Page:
Travel companies and the technology vendors that serve them are calling for open standards to integrate travel packages, but the industry is so mired in legacy technology that it will likely be fighting that battle for years.
At its first Travel Technology Conference here, online travel analyst firm PhoCusWright Inc. brought technology vendors and their travel industry customers here to talk about the IT challenges facing the industry.
Almost uniformly, they spoke of the need for standards. Although the Open Travel Alliance is a developing standard, companies such as Orbitz LLC can't wait for that to happen and are going ahead on their own, said Alex Zoghlin, chief technology officer at Chicago-based Orbitz.
Orbitz's servers run on Linux, and its Web services are based on Java technology.
The shift to standards appears to be centered on two key problems, according to Jeremy Wertheimer, president and CEO of ITA Software Inc. in Cambridge, Mass. First, the travel industry needs to get sophisticated about its customer transactions, which will mean moving data between suppliers, such as hotels and airlines, through Web services. Second, he said, suppliers are faced with the consolidation and eventual removal of legacy back-end systems.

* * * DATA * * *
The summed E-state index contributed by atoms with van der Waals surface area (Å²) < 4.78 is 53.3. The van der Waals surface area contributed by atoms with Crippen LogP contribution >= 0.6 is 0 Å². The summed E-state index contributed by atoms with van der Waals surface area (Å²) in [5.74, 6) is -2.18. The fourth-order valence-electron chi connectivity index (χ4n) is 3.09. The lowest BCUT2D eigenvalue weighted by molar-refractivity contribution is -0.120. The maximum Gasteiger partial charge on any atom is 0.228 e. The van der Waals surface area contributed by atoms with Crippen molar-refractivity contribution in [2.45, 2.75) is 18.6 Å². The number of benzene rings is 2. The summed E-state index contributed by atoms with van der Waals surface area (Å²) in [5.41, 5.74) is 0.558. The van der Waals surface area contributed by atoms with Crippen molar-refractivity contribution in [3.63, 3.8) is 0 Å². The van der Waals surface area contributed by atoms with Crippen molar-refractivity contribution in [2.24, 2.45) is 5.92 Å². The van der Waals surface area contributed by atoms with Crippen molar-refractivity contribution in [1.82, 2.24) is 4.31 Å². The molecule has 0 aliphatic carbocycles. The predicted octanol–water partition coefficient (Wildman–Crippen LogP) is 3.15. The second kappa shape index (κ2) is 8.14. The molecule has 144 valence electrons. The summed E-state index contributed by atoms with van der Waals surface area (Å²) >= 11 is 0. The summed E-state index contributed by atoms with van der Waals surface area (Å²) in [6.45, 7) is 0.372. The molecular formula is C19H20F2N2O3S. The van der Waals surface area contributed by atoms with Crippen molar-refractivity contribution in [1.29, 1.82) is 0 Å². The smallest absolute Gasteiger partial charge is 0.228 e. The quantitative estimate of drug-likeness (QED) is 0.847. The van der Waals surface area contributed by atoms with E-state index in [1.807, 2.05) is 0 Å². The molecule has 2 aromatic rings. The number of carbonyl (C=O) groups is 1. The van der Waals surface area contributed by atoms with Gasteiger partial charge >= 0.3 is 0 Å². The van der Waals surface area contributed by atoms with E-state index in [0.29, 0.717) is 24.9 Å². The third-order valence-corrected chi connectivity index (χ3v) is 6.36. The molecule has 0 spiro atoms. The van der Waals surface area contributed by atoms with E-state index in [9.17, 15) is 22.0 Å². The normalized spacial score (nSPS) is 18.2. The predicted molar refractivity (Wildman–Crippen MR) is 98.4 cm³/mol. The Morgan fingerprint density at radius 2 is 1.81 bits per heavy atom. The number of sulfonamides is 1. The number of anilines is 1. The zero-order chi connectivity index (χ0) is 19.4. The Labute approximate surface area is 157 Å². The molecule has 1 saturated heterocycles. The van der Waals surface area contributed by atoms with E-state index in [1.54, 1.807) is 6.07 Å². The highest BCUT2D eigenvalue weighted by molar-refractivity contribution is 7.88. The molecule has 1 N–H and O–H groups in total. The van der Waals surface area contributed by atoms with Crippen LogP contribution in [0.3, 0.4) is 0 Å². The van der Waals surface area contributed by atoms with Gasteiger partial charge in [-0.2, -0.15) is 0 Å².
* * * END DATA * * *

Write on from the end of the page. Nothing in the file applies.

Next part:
Clearly, travel suppliers and the companies that distribute their products, called global distribution systems, are ready to move onto newer technology.
The plan for any legacy system should include a plan for replacement, said Paul Bahnick, vice president of technology at Travel Impressions Ltd., a wholly owned subsidiary of New York-based American Express Co. that provides wholesale travel packages to travel agents. Bahnick said he has built middleware that accommodates both his legacy systems and his newer databases, so he can gradually shut off the older machines. "We just refuse to spend another dollar on the legacy system itself," he said.
Craig T. Murphy, CTO at travel IT provider Sabre Holdings Corp., said he didn't think Sabre would be investing a lot more intellectual property in its transaction processing facility. Fort Worth, Texas-based Sabre sold its transaction processing facility hosting business to Plano, Texas-based Electronic Data Systems Corp., and its IT investments are now almost entirely on development of new technology, Murphy said.
Both vendors and travel companies were split as to which Web services platform they preferred, Microsoft Corp.'s .Net or Sun Microsystems Inc.'s Java and Java 2 Enterprise Edition. Most of the larger suppliers, especially those who do transactions online, prefer Java, while some of the smaller companies go with .Net because it's less costly to develop.
However, one serious stumbling block to standards is that many smaller hotels and travel agencies are barely computerized.
"Probably 70 percent of our business is still done by fax," Bahnick said.
Satish Mahajan, vice president and CIO at AAA, formerly known as the American Automobile Association, said he can't yet implement a national customer relationship management (CRM) program, because Heathrow, Fla.-based AAA's 81 member clubs have different back-end systems that suit their sizes and membership needs.